Tag Archives: jazz guitar phrasing

Jazz Phrasing – This is what you want to know

You problably know the feeling of trying to come up or with lines and then even though you know the notes are right it is impossible to get it to sound like jazz.

In this video I am going to show you some things that you need to be aware of when trying to come up with lines and which will help you jazz phrasing really a lot. One thing that is really interesting about this is that it is actually possible to write jazz licks that really are not possible to phrase well.
This is about how you play the notes and a little about which notes you play, and for me it was really a huge part of getting my bop lines to sound good.

How to learn good Jazz Phrasing

I am going to cover two things: First how to write lines like this and later I’ll talk about how to hear it in examples and get it into your system so that you don’t have to think about it, because that is what you eventually want to have. Phrasing is something you hear and feel not something you think about while you are playing.

The Lick that doesn’t swing

Have a look at this lick: Harmony is clear, the notes are mostly chord tones.  Target notes make sense but it sounds heavy.

This line has direction and it spells out the chords, but the melody sounds heavy because it asks for accents on the heavy beats: 1 and 3. There is no place where we have a not popping out to make it dance.

In short: That sounds more like Megadeth than Charlie Parker.

Writing better line with Better Phrasing

Luckily you probably already have a good idea about how a good jazz solo sounds. If you try to sing the phrasing of that then you get a much more.

If you pay attentiont to what you are singing and slow that down then you start to notice that the accents in the phrase are not on the beat, so accents are on the off-beat

In Jazz, or bebop, the accents are naturally on the off beats. The question is then how do you make melodies where you can create those accents.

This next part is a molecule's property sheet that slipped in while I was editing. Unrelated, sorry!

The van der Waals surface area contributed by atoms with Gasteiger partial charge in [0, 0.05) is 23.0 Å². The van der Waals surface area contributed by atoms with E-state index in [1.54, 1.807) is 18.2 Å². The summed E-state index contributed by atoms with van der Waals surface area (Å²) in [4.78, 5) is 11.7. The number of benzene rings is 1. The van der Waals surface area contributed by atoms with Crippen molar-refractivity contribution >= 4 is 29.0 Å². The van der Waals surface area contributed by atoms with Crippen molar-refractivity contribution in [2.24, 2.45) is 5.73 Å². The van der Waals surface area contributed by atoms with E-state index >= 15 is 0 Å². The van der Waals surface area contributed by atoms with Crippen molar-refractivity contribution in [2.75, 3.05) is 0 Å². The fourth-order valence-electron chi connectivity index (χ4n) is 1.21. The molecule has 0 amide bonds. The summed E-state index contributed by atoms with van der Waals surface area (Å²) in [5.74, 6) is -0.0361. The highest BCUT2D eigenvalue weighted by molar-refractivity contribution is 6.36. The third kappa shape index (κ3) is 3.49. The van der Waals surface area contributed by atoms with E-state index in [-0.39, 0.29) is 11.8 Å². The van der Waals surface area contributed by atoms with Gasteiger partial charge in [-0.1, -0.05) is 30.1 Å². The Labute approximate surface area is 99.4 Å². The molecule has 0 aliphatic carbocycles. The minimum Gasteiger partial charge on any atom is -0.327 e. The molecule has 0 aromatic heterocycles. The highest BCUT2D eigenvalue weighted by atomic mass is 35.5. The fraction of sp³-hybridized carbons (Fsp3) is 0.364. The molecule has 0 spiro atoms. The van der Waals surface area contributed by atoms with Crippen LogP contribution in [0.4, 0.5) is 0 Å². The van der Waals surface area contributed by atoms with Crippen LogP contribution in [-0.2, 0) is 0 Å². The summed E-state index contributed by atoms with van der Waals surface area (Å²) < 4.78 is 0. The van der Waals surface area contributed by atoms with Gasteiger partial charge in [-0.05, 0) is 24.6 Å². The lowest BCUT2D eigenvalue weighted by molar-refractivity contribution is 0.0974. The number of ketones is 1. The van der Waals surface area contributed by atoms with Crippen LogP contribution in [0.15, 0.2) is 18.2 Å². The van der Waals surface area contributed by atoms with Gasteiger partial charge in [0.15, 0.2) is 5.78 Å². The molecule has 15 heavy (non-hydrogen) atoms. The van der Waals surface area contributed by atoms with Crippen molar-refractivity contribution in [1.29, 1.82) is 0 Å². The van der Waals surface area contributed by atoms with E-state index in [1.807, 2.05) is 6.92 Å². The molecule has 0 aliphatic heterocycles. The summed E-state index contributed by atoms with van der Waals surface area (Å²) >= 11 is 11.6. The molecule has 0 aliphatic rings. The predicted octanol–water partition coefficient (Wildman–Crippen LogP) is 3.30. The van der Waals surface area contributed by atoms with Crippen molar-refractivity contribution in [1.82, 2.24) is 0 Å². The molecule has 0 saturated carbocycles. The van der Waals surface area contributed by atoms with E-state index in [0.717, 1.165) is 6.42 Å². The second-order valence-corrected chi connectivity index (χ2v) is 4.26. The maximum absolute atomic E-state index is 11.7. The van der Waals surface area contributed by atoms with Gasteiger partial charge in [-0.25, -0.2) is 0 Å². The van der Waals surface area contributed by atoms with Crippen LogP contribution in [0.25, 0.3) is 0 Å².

Let’s look at an example:

In the example above the accents are the higher notes in the phrase, so the C on 1-and plus the A on the 3-and.

The rule you want to notice here is:

If a note is higher (in pitch) than the following note and not on the beat. Then you can give it an accent.

In the line above there are therefore two notes that can get an accent. 

Using your technique to make it easier to phrase

Very often the easiest way to accent something is not to play that note a lot louder but instead to play the surrounding notes a little softer. Using legato is a great way to naturally do that.

The way I use this is to pick the note that gets an accent and then use a pull-off to play the following (lower) notes.

Another example of a line where this strategy will give it a natural phrasing is shown below:

Bebop Phrasing on a II V I

Of course this way of thinking and using this rule can also be applied to a complete II V I lick as shown below.

You will notice that the accents are on 4-and in bar 1 and on 2-and in bar 2. The line also ends with a classic “bebop” phrase where the descending interval is the sound that gave the genre it’s name.